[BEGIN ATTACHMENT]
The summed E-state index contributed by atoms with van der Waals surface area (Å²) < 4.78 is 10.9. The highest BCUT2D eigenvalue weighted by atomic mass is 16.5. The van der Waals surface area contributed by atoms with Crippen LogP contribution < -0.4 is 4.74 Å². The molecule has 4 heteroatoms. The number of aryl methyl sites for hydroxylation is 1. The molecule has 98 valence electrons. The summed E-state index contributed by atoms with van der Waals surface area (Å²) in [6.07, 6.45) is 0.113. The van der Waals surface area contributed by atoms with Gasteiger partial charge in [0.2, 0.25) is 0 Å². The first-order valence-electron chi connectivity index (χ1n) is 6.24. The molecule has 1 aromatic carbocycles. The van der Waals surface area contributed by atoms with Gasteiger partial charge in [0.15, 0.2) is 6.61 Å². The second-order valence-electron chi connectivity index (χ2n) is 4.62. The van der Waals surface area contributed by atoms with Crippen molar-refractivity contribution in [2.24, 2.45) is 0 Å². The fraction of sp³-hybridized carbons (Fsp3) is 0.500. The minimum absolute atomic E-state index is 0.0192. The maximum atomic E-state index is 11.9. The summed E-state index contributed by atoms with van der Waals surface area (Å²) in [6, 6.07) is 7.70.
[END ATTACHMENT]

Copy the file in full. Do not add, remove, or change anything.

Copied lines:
The summed E-state index contributed by atoms with van der Waals surface area (Å²) < 4.78 is 10.9. The highest BCUT2D eigenvalue weighted by atomic mass is 16.5. The van der Waals surface area contributed by atoms with Crippen LogP contribution < -0.4 is 4.74 Å². The molecule has 4 heteroatoms. The number of aryl methyl sites for hydroxylation is 1. The molecule has 98 valence electrons. The summed E-state index contributed by atoms with van der Waals surface area (Å²) in [6.07, 6.45) is 0.113. The van der Waals surface area contributed by atoms with Gasteiger partial charge in [0.2, 0.25) is 0 Å². The first-order valence-electron chi connectivity index (χ1n) is 6.24. The molecule has 1 aromatic carbocycles. The van der Waals surface area contributed by atoms with Gasteiger partial charge in [0.15, 0.2) is 6.61 Å². The second-order valence-electron chi connectivity index (χ2n) is 4.62. The van der Waals surface area contributed by atoms with Crippen molar-refractivity contribution in [2.24, 2.45) is 0 Å². The fraction of sp³-hybridized carbons (Fsp3) is 0.500. The minimum absolute atomic E-state index is 0.0192. The maximum atomic E-state index is 11.9. The summed E-state index contributed by atoms with van der Waals surface area (Å²) in [6, 6.07) is 7.70.